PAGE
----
Selected Headache Insights

Selected Headache Insights

By David J. DeRose, MD, MPH
Prepared for the Three Angels Broadcasting Network’s Health for a Lifetime
Taped December 2005

 

1. Caffeine. Many people have headaches that are perpetuated by caffeine consumption.

a. If headaches tend to occur when you decrease your caffeine consumption, suspect a connection

b. Many people sensitive to caffeine appear to do best by making a clean break with all-caffeine containing beverages

c. Note: abrupt caffeine cessation often provokes caffeine withdrawal headaches lasting several days to a week. Nonetheless, most people find it is easier to address their habit with abrupt cessation rather than tapering their consumption. (Tapering off caffeine may also result in headaches, thus ultimately protracting the withdrawal process.)

 

2. Other common dietary triggers for migraines include chocolate, alcohol, and cheese. Other less common triggers are worthy of consideration. Therefore, one approach involves a caffeine-free vegetarian diet that excludes onions, MSG, citrus fruits, and nuts. If headaches occur a couple of times per week, it is likely that any effective regimen would be met with noticeable improvement within a month.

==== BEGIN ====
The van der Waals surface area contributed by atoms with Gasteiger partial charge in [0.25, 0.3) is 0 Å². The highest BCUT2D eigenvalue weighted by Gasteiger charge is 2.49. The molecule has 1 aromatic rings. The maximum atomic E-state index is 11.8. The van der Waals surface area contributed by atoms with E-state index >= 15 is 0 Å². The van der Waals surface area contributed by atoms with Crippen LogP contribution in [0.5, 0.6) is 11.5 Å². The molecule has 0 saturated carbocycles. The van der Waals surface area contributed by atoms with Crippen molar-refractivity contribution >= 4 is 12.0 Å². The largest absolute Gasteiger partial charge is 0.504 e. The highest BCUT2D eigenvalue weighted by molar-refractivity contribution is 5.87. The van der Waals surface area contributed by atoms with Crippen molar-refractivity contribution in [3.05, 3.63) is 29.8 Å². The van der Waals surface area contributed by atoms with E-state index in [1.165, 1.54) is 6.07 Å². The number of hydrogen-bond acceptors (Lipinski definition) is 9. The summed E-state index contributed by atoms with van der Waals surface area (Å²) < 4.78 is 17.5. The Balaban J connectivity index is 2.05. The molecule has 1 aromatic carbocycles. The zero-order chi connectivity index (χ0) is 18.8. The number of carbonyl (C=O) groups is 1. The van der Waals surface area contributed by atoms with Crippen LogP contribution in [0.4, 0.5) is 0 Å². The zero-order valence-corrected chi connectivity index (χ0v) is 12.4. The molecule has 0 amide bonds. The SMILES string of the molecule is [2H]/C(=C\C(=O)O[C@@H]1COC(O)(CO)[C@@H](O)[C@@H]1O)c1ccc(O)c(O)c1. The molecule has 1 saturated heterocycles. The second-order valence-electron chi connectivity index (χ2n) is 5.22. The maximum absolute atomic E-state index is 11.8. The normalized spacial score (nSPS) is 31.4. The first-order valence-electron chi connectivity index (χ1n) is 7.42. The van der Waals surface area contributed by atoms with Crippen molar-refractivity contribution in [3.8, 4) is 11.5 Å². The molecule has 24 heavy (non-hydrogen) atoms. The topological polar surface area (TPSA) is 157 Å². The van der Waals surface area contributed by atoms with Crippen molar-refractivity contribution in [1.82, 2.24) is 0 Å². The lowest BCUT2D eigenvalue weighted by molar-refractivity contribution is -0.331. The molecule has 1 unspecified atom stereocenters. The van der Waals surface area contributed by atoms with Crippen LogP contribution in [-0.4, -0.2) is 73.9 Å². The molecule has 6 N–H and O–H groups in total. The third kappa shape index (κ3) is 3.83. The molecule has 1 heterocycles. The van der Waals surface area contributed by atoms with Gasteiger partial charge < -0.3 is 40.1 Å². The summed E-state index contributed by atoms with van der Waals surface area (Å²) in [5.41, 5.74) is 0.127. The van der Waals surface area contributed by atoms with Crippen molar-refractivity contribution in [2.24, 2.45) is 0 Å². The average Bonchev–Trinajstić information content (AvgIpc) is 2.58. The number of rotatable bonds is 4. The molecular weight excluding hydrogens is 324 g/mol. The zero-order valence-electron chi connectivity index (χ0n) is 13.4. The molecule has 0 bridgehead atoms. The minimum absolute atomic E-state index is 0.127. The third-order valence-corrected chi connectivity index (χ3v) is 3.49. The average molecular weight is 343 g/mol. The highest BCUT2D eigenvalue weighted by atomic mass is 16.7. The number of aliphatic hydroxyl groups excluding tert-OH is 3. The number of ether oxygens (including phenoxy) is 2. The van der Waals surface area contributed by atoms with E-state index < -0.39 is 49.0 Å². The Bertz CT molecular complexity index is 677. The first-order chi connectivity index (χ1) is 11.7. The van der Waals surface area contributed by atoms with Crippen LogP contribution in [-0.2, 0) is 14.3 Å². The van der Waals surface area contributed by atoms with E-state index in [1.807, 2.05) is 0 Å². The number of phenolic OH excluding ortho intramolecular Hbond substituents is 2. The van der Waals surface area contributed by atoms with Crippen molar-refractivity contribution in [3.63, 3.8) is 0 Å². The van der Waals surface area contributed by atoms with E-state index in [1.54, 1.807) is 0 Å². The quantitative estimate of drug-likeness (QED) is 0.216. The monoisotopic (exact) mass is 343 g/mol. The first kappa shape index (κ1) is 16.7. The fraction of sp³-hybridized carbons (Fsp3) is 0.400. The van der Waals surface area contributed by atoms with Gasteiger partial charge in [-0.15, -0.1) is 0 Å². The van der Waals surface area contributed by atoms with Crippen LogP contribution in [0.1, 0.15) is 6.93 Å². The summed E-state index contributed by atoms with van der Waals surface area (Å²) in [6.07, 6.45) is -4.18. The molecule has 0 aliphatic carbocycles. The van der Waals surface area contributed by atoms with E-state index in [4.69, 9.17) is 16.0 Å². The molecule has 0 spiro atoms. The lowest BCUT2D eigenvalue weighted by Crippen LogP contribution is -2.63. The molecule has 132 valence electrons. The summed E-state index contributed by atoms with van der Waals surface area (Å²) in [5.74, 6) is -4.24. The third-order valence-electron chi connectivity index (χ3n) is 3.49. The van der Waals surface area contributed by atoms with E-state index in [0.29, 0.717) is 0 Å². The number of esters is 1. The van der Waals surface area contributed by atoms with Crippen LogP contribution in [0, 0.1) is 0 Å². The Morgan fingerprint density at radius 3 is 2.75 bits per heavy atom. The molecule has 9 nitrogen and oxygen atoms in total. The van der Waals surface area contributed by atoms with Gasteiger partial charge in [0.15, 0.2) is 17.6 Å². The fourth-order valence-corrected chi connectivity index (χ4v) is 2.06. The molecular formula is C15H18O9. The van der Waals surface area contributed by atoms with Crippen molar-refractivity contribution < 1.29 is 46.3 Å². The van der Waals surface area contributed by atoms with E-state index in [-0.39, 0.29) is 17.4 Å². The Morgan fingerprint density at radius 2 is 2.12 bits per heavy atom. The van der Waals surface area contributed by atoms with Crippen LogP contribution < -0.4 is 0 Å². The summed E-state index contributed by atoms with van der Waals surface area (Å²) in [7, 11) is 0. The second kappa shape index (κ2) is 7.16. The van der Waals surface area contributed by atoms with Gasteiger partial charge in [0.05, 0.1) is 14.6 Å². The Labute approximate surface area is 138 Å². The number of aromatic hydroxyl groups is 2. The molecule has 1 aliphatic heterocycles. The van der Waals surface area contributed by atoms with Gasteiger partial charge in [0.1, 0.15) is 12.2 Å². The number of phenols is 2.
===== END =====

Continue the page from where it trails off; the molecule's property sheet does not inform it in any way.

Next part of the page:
3. Hydrotherapy possibilities

a. Separate hydrotherapy strategies exist for muscle tension and migraine headaches.

b. Heat to the neck muscles often helps muscle tension headaches. (Note: stretching and neck exercises can also help with neck muscle tension—a predisposing factor for muscle contraction headaches.)

c. The standard hydrotherapy for a migraine (vascular) headache is ice to the head and neck coupled with heat to the feet and legs (applied as either a hot foot bath or a hot half bath—bathing in warm water up to the waist)

 

4. Physical exercise: a daily exercise program can sometimes make a significant difference in decreasing the tendency toward muscle tension headaches.

 

5. Herb and medication options

a. Many report the consistent use of feverfew staves off migraine headaches (note: capsules are often better tolerated than tea)

b. Prophylactic (preventive) medications are another option; these drugs are taken daily to prevent the occurrence of headache. Common classes of medications employed include: calcium-channel blockers, beta blockers, and tricyclic agents. Some individuals may find particular advantages to low dose amitriptyline which features muscle relaxant, sedative, and antimigraine properties.